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Six YA Thrillers where Teens Fight the System

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Below are six YA novels that I adore for their complexity, their willingness to grapple with larger social and moral questions, and their resistance to easy answers. Part of adolescence isn’t only coming to understand one’s own self and place in the world; it’s about questioning why the world is the way it is in the first place. No wonder adults find literature and teens so terrifying. They ask the questions we don’t always have the answers to and force the issues we’ve never been prepared to answer for.


Courtney Summers, The Project 

A girl grieving for her shattered family. A father grieving for his lost son. Their pain, their suffering, as well as her own, lead young aspiring journalist Lo Denham to seek out the Unity Project, a community in rural New York where members dedicate themselves to charity and spiritual transcendence. But who is their leader, Lev Warren? And what connection does he have to Lo’s past? Summers’s novel quickly heads down the rabbit hole into a world where the line between coercion and consent; empowerment and dependence are flipped upside down. What is free will in a world where so much of power and success are wrapped up in hero worship and subservience? Lo is young, naïve, but determined to forge her own way, to take down this man who’s ruined the lives of so many. But what if Lev can offer her what she’s longed for most? What if Lo’s convictions aren’t what she thought they were?


Janne Teller, Nothing

“Nothing matters. From the moment you are born, you start to die….Life isn’t worth the bother.” When one of their classmates climbs into a tree and begins shouting about the meaningless of life, a group of Danish middle schoolers grow angry and decide to prove him wrong. Life does have meaning, they insist. The things they care about and value and center their daily lives around—well, those things matter. Don’t they? The children hatch a plan to force the issue: they’ll each sacrifice an item they care about, but that item will be chosen by the person who sacrificed before them. Human nature takes it course and what ends up mattering is not what they lose, but what they’re willing to take.


Francesca Padilla, What’s Coming to Me 

There’s a lot for seventeen-year-old Minerva to be angry about; she’s been expelled from her Long Island high school, her mother’s terminally ill; her best friend’s ditched her; and she doesn’t have the money or means to escape her stifling existence. Then, when she’s finally able to land a job at a local ice cream shop, it turns out her boss is a perv who spies on his employees with hidden cameras. Well, there’s always something to be said for having nothing to lose and when rumors about hidden stashes of money in the boss’s office—courtesy of his unsavory side hustles—Minerva starts to plot some unsavoriness of her own. But there are people in Minerva’s life who care about her and who understand the haze of grief and anger she’s moving through. Will that be enough to save her? And is she capable of saving herself?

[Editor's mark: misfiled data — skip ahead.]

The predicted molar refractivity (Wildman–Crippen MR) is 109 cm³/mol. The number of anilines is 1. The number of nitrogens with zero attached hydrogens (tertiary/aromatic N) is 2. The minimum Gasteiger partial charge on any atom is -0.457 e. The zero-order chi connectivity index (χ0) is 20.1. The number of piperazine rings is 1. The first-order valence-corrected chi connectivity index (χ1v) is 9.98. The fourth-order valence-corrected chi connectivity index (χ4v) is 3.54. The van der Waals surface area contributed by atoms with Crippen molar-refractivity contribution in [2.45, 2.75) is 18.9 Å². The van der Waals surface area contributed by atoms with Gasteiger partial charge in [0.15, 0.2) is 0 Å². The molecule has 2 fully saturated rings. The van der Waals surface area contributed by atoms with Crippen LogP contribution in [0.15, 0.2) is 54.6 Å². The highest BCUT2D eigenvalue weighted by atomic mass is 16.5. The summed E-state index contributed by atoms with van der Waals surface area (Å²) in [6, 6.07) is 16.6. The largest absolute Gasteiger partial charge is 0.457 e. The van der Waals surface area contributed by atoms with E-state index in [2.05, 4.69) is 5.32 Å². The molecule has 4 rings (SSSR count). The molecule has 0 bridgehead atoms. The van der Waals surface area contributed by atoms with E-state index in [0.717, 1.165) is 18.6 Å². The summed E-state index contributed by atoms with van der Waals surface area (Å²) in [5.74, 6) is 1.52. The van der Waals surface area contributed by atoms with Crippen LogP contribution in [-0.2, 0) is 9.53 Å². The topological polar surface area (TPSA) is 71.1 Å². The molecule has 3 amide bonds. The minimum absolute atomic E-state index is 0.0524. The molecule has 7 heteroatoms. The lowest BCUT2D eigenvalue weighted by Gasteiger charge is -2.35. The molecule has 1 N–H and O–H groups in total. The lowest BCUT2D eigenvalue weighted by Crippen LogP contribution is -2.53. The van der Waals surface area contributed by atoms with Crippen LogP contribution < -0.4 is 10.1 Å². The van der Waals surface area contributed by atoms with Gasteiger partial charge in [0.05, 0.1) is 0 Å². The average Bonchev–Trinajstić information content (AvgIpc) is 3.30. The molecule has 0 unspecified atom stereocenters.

Rebecca Barrows, Bad Things Happen Here

It’s no paradise. In fact, life on the seemingly idyllic island of Parris is more fantasy than truth. It’s a place where denial allows wealth and opulence to outshine the human misery simmering below. Biracial teenage islander Luca, who suffers from severe anxiety, hates this place and has always believed Parris to be cursed. What else could explain the random acts of violence, including the childhood death of her best friend Polly? But when another tragedy strikes closer to home, something awakens in Luca. No longer bound by fantasy, she’s driven to find the real killer. But unraveling the truth will mean taking on the island’s tightly held secrets and pushing back against forces that have always been willing to wash the sins of the wealthy away.


Zack Smedley, Deposing Nathan

This is a book that starts after the crime’s occurred. The narrator, Nathan, is being deposed in a case against the person who brutally stabbed him—his supposed best friend Cam. But as the story unfolds, beginning with the boys’ initial meeting, their budding friendship, and eventually a more complex relationship, we start to understand Nate’s inner conflicts as well as the complicated dynamics present in some of his prior relationships. A sheltered boy living with his widowed father and an aunt who’s tried to take on a maternal role, Nate’s never questioned the adults in his life. He’s never wondered if they truly have his best interest in mind. But when the cost of obeying means hurting himself and those around him, Nate isn’t sure if he’s really a victim at all. And if he is, maybe Cam’s the one who’s been trying to save him.


Kelly Loy Gilbert, Conviction

In the stifling heat of California’s central valley, Braden, a young pitching phenom, faces an impossible choice. His father, whom he idolizes, has been arrested for a hit and run accident that left a law enforcement officer dead. Braden’s testimony about what happened that night will either set his father free or convict him. But the truth is never easy. And in his choice, Braden must reckon with his faith, his future, the reasons behind his older brother’s estrangement from the family, as well as who his father really is and who Braden’s always needed him to be.



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Michael Neff
Algonkian Producer
New York Pitch Director
Author, Development Exec, Editor

We are the makers of novels, and we are the dreamers of dreams.

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